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Divorce and Separation Compared

 

Divorce and separation involve two different states of marital involvement. Voluntary separation occurs generally when two parties agree to go their own separate ways. Sometimes the separation may not occur as a "voluntary" situation, however, usually, the parties involved will ultimately come to realize that a mutual separation agreement as inevitable. Divorce is the final state of marriage dissolution, which often follows a formal separation.

Statutory Requirements

Many states have a requirement that the parties live separately for a statutory amount of time prior to starting divorce proceedings. The legal term of separation involves no cohabitation and residing in different locations at all times during that period. In the literal sense, separate bedrooms in the dwelling would not suffice as a legal separation.

Courts usually distinguish between separation and a desertion situation, in which one party leaves with the intention of not returning. If one party forces another to leave, it is considered "constructive desertion." The court does not penalize a party for leaving if it is necessary for personal or child protection.

Legal Separation Process

Legal separation does not end the marriage, unlike divorce. The court will produce an order outlining the rights and responsibilities of each party while living apart, as part of the legal separation process. While leading separate lives, the couple remains legally married, until issues such as the division of debts, assets, spousal and child support, custody and visitation is addressed and agreed upon.

Divorce Proceedings

During divorce proceedings, the same issues are addressed as during a legal separation agreement. The legal separation is designed to protect the interests of the parties until either they reach an agreement to stay together, or they file for divorce. The separation agreement can set a precedent from which the divorce decree may follow. A judge during divorce proceedings may be likely to assume that the legal separation agreement is satisfactory, since it was sufficient during the separation. This is why it is important to ensure that the legal separation agreement is indeed, workable over the long term, for both parties.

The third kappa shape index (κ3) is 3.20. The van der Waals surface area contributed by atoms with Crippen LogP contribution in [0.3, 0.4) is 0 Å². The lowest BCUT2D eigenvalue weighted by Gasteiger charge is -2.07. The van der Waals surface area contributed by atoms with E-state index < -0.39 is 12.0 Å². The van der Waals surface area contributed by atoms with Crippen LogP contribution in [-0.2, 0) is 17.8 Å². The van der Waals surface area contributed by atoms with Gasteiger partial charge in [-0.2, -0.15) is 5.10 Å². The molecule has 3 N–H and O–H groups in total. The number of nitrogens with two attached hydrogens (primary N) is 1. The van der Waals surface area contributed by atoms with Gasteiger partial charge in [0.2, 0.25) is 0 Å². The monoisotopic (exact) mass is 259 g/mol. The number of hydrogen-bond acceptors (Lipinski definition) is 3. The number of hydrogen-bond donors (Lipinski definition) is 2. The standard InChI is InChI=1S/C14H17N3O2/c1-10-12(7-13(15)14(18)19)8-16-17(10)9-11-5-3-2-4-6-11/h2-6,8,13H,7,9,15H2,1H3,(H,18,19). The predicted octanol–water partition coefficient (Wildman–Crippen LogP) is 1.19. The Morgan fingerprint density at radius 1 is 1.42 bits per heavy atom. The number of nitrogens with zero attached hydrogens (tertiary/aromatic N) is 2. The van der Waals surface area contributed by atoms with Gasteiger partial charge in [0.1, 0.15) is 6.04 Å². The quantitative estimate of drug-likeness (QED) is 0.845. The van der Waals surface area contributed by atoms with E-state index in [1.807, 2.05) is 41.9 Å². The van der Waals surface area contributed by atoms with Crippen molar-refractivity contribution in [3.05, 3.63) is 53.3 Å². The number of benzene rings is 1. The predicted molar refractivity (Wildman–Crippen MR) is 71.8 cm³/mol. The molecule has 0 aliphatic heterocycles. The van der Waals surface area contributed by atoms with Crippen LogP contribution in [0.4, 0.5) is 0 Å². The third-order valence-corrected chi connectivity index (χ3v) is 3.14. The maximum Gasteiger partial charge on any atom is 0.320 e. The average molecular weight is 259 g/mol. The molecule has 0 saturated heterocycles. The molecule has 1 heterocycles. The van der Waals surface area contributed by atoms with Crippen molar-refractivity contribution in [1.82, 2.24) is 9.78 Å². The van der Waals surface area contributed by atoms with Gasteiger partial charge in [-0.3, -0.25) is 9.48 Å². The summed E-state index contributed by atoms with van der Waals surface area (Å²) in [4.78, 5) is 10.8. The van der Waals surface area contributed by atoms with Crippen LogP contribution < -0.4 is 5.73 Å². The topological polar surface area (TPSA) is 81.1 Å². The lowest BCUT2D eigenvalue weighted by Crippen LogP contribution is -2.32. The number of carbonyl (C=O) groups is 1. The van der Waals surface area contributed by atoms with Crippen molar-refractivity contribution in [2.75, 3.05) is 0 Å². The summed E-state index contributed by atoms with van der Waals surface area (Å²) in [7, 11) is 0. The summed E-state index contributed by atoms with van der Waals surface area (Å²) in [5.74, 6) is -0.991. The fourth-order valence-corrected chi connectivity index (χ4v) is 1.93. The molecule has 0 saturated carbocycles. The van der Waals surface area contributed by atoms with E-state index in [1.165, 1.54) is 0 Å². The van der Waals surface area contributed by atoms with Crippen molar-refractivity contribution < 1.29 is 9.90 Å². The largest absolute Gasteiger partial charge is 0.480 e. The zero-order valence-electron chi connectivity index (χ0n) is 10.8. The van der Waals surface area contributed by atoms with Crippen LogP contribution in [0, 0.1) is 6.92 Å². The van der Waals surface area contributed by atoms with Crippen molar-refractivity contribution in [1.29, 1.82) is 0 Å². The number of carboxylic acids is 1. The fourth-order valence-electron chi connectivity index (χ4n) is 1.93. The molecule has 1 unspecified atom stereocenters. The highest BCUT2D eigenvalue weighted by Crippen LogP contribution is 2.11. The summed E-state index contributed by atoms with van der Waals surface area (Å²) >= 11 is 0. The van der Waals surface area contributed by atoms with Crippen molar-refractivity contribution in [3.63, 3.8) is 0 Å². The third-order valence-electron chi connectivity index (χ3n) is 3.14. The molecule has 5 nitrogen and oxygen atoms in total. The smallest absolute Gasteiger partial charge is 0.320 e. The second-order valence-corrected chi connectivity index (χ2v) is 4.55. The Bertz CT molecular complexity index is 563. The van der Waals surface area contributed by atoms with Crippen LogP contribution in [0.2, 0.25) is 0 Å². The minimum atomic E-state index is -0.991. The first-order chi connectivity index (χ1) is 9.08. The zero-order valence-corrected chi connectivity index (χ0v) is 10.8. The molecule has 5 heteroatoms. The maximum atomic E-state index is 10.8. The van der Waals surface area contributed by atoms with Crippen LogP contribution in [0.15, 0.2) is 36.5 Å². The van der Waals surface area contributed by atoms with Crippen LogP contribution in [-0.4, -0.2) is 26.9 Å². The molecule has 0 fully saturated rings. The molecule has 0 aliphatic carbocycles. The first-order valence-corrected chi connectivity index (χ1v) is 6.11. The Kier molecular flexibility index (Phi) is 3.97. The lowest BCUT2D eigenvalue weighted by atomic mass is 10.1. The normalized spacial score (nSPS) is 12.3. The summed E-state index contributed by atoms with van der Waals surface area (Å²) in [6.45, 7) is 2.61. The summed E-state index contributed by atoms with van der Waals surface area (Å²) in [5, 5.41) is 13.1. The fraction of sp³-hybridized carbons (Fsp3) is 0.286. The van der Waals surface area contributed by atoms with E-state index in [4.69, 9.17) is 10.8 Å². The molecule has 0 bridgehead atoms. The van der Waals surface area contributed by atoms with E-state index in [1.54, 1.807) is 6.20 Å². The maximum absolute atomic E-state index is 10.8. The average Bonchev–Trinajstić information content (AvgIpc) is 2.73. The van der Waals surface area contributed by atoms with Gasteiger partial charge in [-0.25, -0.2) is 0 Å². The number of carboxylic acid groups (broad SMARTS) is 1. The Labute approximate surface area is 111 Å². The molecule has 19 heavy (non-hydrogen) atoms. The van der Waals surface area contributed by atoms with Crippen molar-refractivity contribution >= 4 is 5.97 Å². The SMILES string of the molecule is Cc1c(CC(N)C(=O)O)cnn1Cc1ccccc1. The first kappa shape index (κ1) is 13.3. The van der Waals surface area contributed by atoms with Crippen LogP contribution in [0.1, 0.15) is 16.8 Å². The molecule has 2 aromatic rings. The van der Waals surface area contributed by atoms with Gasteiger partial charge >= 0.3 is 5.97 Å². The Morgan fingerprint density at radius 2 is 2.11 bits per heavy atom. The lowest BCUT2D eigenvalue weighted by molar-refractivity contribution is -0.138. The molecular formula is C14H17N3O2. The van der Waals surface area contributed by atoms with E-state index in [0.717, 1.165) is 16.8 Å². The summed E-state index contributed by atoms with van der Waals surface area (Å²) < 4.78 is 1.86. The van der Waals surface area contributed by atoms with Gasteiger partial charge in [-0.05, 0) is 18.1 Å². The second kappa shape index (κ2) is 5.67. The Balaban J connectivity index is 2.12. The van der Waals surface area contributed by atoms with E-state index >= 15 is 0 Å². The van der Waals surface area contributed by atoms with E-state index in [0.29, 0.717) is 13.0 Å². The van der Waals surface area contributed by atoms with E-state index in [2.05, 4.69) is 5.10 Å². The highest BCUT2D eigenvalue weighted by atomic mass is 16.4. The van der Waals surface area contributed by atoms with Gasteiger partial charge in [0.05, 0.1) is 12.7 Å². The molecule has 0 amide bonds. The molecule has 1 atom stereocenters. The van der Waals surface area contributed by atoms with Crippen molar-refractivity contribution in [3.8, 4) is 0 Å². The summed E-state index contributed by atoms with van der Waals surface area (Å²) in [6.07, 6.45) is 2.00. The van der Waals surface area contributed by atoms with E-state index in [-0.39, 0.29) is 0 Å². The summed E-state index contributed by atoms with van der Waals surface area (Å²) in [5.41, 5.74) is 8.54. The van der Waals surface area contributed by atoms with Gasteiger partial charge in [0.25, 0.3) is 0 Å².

Legal Separation Advantages

Some advantages for obtaining a legal separation over a divorce can include the fact that it can:

  1. Allow for couples to have some time apart, removing them from marriage conflict. This serves as breathing room so that each party may decide if divorce is the best solution.
  2. Be easier to handle financial arrangements and allows for retention of medical benefits which would end once divorce becomes final.
  3. Make religious conflicts more manageable. For example, some religions do not sanction divorce and in a legal separation, it is possible to live separately and still retain marital status.
  4. Ensure that military spousal benefits are retained as part of the Uniformed Services Former Spouse Protection Act.
  5. Allow a spouse to take advantage of some social security benefits, when married for 10 years or more. This can be particularly important for older people who choose to separate.
  6. Be easily converted into a divorce settlement agreement once the decision to move forward to begin divorce proceedings is made.

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